PrintE-mail Written by Ryan Pollard

Hatched from the ever-expansive and creative mind of Richard Linklater, Waking Life is a pseudo-docudrama about a guy who is seemingly stuck within dream-state realities and as the film goes on; we go on this spiritual journey with him as he interacts with various individuals. With each interaction, many philosophical ideologies emerge, with the film delving deep into the concepts of the nature of reality, the meaning of life, existentialism, post-humanity, consciousness, dreams, and the notion of free will. Animated through rotoscoping, this is undeniably a truly unique viewing experience that will intrigue some, but might leave some frustrated.

Linklater tackles the ideas of the true nature of our existence and the way lucid dreams affect our perception of reality, as well as many other topics, but what makes the film striking by itself is its unique and flawless animation. Almost like a precursor to the similarly rotoscoped animated-film that Linklater would do later, the superb A Scanner Darkly, the animation in this film captures the unique and surreal vision Linklater set out to create, and through this rotoscoped portrait of philosophy, the film succeeds greatly in creating a dreamlike viewing experience for the suspecting viewer. Every now and then, we all experience those kind of dreams where you've gone somewhere and done something that could've been great or terrible, and then when you wake up, you vaguely remember the specifics, yet the thought is always there at the back of your mind. The film creates that same emotion, which is perfectly reflected by the animation's fluid, water-like, characteristics and jumpy attitude.

The notion of spending an entire film talking about the philosophical notions of life, the universe and everything is surely going to sound like a chore for some, but what Linklater does is try to present those same concepts as they are, but through a unique film style, rather than going all out and trying to reinvent those ideas and notions. This goes to show how much of a versatile genius Linklater is as a filmmaker, after tackling many genres with comedies (School of Rock and Bernie) and dramas (Boyhood and the Before trilogy), but with every project he does, he tries something that is unique and different from the film he has done before. This could be seen like a semi-companion piece with Slacker, which dealt with people interacting and discussing philosophical topics, yet this stands out as its own entity.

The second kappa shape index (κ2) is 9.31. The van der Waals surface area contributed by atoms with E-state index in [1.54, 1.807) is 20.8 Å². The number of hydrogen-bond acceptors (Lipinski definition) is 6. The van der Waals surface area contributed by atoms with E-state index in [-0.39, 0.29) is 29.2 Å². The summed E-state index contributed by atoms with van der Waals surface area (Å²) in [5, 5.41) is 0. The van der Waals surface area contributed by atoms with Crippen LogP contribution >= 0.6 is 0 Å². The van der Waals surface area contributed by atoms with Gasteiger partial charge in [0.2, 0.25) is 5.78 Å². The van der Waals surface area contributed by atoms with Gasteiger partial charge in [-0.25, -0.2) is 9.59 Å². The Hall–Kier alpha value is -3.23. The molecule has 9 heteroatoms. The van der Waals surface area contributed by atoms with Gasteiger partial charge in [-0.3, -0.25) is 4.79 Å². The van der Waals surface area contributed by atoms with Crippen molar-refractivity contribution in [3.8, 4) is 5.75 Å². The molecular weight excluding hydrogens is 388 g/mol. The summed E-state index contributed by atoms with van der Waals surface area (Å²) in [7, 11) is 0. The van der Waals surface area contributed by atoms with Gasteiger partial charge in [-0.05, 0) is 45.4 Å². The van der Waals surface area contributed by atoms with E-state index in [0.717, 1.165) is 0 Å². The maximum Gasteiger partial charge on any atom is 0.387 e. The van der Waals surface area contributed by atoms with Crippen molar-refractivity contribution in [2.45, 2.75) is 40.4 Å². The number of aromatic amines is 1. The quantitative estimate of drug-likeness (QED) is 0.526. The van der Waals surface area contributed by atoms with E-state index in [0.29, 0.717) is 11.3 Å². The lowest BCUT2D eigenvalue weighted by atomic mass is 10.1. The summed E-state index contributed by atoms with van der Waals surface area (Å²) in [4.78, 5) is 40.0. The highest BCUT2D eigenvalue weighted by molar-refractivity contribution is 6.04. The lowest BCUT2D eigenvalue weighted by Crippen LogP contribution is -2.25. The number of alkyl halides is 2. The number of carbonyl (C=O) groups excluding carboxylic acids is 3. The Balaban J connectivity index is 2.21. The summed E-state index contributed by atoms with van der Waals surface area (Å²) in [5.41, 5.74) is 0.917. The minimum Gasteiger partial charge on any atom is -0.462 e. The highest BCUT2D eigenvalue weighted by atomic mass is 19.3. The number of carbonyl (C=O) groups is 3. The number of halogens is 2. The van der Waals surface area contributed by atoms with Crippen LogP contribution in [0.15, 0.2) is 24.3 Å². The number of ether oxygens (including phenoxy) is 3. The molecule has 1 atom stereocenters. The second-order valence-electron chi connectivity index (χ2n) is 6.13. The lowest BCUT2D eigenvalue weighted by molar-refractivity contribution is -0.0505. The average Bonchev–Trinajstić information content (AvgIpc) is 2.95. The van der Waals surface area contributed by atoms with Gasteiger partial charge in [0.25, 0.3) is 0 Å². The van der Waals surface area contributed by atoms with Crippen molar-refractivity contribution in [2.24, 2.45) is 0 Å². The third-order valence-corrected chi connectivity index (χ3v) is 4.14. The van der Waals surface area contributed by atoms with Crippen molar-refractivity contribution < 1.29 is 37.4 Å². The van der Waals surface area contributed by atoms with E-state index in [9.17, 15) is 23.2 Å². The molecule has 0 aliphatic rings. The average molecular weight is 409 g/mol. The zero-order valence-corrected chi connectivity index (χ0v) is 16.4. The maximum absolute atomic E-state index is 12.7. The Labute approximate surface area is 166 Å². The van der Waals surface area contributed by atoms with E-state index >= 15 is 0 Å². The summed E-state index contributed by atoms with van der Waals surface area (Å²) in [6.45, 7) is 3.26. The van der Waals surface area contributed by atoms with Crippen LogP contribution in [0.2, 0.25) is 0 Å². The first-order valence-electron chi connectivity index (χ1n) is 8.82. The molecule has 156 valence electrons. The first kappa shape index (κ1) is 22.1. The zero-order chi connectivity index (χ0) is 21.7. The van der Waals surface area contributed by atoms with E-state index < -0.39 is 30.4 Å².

That's not to say the film is accessible to all audiences because, in truth, it isn't, as some people will probably just get bored or frustrated by it and deride as nothing but naval-gazing balderdash. However, Waking Life is one of the most unusual and most thought-provoking films you'll ever see, visually striking and superbly acted all round. With each and every person we encounter on the protagonist's spiritual journey, it's like we are eavesdropping on a meaningful conversation that holds real weight on emotion, highlighting the concept of the intertwining of one's dream life with their "waking life" and how those can collide with other people's as well. Memories become dreams and vice versa.


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